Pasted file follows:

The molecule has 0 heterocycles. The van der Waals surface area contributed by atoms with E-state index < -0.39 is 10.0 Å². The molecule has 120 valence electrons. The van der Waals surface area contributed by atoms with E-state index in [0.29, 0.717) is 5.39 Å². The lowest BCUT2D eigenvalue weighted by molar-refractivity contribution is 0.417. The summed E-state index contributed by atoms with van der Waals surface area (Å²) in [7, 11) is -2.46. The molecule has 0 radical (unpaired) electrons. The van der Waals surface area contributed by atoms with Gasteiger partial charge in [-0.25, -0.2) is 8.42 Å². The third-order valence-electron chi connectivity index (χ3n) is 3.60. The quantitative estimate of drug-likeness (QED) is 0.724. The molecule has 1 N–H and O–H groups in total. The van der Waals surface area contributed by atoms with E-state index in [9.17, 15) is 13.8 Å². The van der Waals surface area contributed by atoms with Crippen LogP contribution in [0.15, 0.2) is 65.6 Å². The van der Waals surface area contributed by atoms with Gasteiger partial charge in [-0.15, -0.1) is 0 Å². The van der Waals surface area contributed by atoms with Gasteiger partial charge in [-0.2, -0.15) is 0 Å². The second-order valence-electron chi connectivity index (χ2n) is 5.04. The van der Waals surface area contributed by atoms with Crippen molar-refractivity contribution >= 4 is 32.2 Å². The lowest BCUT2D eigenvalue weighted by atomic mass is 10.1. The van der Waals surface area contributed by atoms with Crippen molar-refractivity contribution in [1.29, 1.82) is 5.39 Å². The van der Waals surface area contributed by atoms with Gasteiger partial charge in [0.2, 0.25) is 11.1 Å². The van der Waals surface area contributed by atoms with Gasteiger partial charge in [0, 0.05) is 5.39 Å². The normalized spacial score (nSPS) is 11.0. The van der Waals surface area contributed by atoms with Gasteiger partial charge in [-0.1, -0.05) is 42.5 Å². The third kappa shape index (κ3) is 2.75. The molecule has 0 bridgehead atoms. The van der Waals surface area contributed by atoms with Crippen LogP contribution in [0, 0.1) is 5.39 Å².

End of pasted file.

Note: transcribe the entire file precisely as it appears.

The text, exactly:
The molecule has 0 heterocycles. The van der Waals surface area contributed by atoms with E-state index < -0.39 is 10.0 Å². The molecule has 120 valence electrons. The van der Waals surface area contributed by atoms with E-state index in [0.29, 0.717) is 5.39 Å². The lowest BCUT2D eigenvalue weighted by molar-refractivity contribution is 0.417. The summed E-state index contributed by atoms with van der Waals surface area (Å²) in [7, 11) is -2.46. The molecule has 0 radical (unpaired) electrons. The van der Waals surface area contributed by atoms with Gasteiger partial charge in [-0.25, -0.2) is 8.42 Å². The third-order valence-electron chi connectivity index (χ3n) is 3.60. The quantitative estimate of drug-likeness (QED) is 0.724. The molecule has 1 N–H and O–H groups in total. The van der Waals surface area contributed by atoms with E-state index in [9.17, 15) is 13.8 Å². The van der Waals surface area contributed by atoms with Crippen LogP contribution in [0.15, 0.2) is 65.6 Å². The van der Waals surface area contributed by atoms with Gasteiger partial charge in [-0.15, -0.1) is 0 Å². The van der Waals surface area contributed by atoms with Gasteiger partial charge in [-0.2, -0.15) is 0 Å². The second-order valence-electron chi connectivity index (χ2n) is 5.04. The van der Waals surface area contributed by atoms with Crippen molar-refractivity contribution >= 4 is 32.2 Å². The lowest BCUT2D eigenvalue weighted by atomic mass is 10.1. The van der Waals surface area contributed by atoms with Crippen molar-refractivity contribution in [1.29, 1.82) is 5.39 Å². The van der Waals surface area contributed by atoms with Gasteiger partial charge in [0.2, 0.25) is 11.1 Å². The van der Waals surface area contributed by atoms with Gasteiger partial charge in [0, 0.05) is 5.39 Å². The normalized spacial score (nSPS) is 11.0. The van der Waals surface area contributed by atoms with Gasteiger partial charge in [-0.1, -0.05) is 42.5 Å². The third kappa shape index (κ3) is 2.75. The molecule has 0 bridgehead atoms. The van der Waals surface area contributed by atoms with Crippen LogP contribution in [0, 0.1) is 5.39 Å².